Tonight NBC goes into overdrive and hits us with three brand new episodes of 'Community' to close out the season. In "Digital Estate Planning" the gang gets video-gamed when Giancarlo Esposito ('Breaking Bad') drops in.
"Digital Estate Planning" is more than just an episode -- it's a work of art. Pierce and the group head to Hawthorne Industries, where his father has taken the video game system Pierce invested in some 30 years ago and created an old school, 16-bit game where the group are tasked with reaching the center of Hawthorne Industries. The first person to do so will win Pierce's inheritance.
The set-up provides basic multi-player game gags. Pierce is the inept one who can't even figure out how to move his player, while Abed is the logical one (of course), who suggests the group hang back from attackers and try to decipher their tactics. It's cutesy and a bit crafty, and watching Jeff and Troy's avatars randomly hit and kick each other because they can is pretty damn hilarious. It's the attention to small details that really pushes this episode over from good to great.
It's not just about using the aesthetic as a gimmick or a theme -- it's about the way we use different mediums to tell stories, like the half hour sitcom format, or in this case, an 8-bit game.
Giancarlo Esposito brings his signature cadence and brand of unsettling authority figure to the episode as Gilbert, an employee of Hawthorne who torments the group because he's the only one who really knows the game. The mission becomes one to protect Pierce and get him to the throne at the center so he can claim his inheritance from his father, who is still toying with him, even in death. It's a far better plot line than having the group squabble over who can make it to the center and claim the money first, with everyone rallying around Pierce to help him. This season has seen a softer side of Pierce and while he's still occasionally offensive, it's more enjoyable watching him function within the group's dynamic than working against it.
The game is like an RPG, reminiscent of the early Final Fantasy games. As the group approaches NPCs (non-player characters), they are given a list of options for what they can ask them. When Abed encounters a milk maiden, she offers an extensive list of topics on which she's knowledgeable, including various animals and weapon attacks. Abed responds appropriately with, "Where have you been all my life?" In the 8-bit world, characters like Abed and Troy are in their element, both personally and comically.
There are several other small touches, like notes, weapons, inventories, and potions, and even a trip to a blacksmith where the group can purchase weapons and accessories. These elements cement the feel of the 16-bit RPG in ways that are smart and attentive, but also completely nostalgic. Often, things we love nostalgically aren't necessarily good, but we're fond of them for the memories and feelings they evoke. We use these things -- movies, television, a favorite toy -- as an avatar for a certain time and place. In the context of 'Community,' a show for which we currently have no nostalgic love, but might some day, it's an interesting juxtaposition that makes us wonder how we'll view the show 10 or even 20 years from now. Will our love turn to nostalgia?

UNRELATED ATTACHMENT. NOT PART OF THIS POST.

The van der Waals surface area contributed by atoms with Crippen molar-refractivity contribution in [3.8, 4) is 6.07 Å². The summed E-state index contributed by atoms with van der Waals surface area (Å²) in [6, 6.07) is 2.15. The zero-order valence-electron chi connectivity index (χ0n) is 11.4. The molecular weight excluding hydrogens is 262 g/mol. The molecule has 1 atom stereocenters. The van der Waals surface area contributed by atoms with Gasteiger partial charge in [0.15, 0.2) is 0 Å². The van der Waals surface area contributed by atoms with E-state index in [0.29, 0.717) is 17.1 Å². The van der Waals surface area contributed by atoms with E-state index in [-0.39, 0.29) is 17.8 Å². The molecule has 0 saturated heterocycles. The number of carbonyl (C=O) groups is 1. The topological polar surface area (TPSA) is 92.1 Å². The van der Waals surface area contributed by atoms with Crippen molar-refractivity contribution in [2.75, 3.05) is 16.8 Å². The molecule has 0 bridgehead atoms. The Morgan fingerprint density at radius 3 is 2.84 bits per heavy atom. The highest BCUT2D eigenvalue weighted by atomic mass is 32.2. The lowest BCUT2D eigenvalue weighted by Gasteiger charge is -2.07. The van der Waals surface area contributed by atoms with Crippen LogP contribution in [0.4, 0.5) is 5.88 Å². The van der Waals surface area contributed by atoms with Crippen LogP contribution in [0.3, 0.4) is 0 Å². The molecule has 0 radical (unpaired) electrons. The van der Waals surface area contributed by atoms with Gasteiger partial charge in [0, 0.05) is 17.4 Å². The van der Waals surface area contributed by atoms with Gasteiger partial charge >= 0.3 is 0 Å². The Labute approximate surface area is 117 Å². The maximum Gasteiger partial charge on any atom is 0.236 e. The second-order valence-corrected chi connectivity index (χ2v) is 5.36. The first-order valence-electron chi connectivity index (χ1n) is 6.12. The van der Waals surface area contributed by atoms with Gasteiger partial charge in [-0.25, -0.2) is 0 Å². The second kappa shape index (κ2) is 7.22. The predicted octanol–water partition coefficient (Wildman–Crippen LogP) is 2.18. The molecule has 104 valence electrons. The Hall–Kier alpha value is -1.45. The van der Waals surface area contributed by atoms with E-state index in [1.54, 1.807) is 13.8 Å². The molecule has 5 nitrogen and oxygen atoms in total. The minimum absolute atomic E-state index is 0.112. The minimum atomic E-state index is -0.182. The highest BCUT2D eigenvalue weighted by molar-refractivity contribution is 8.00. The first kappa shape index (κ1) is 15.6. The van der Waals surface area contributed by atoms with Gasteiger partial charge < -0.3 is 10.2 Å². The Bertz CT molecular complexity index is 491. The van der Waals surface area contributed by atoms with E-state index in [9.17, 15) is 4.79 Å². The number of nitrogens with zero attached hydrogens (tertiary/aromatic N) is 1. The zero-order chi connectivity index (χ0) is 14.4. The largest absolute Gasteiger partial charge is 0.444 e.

Further proof of the episode's brilliance is the meta notion of the avatar and the nostalgic 8-bit format. If we use the things we love from our childhood and adolescence as an avatar for a time and place in our lives, then we could just easily wind up using this episode as an avatar as well. An avatar filled with avatars of characters who are, for all intents and purposes, avatars. 'Community' just got 'Inception''d, y'all.
All that depth aside, the episode is just plain fun. The group wreak their typical havoc when placed in unfamiliar territory, like Annie and Shirley inadvertently killing villagers and covering their tracks. And those aforementioned 8-bit game details, including the frustrating problem of being sent back to the very beginning every time you die, or dying just before you can use a critical potion.
"Digital Estate Planning" works on levels both superficial and more ponderous; a fantastic episode that has the ability to exist as either a self-contained half hour of comedy or a brilliant piece in the fabric of the 'Community' universe. I may have to rescind my earlier assertion that "Pillows and Blankets" was the best episode of the season, but before I hand that title to "Digital Estate Planning," we have two more episodes to go.
"Even from the grave my father's got you by the short and curly salt and pepperies."
"What's that?! Kill it!" "It's a girl milking a cow, Jeff."
"This place is 20 cat turds and a Pixies poster from being your apartment."
"I thought we could count on Britta to not screw up drinking!"
"Troy and Abed shooting lava!"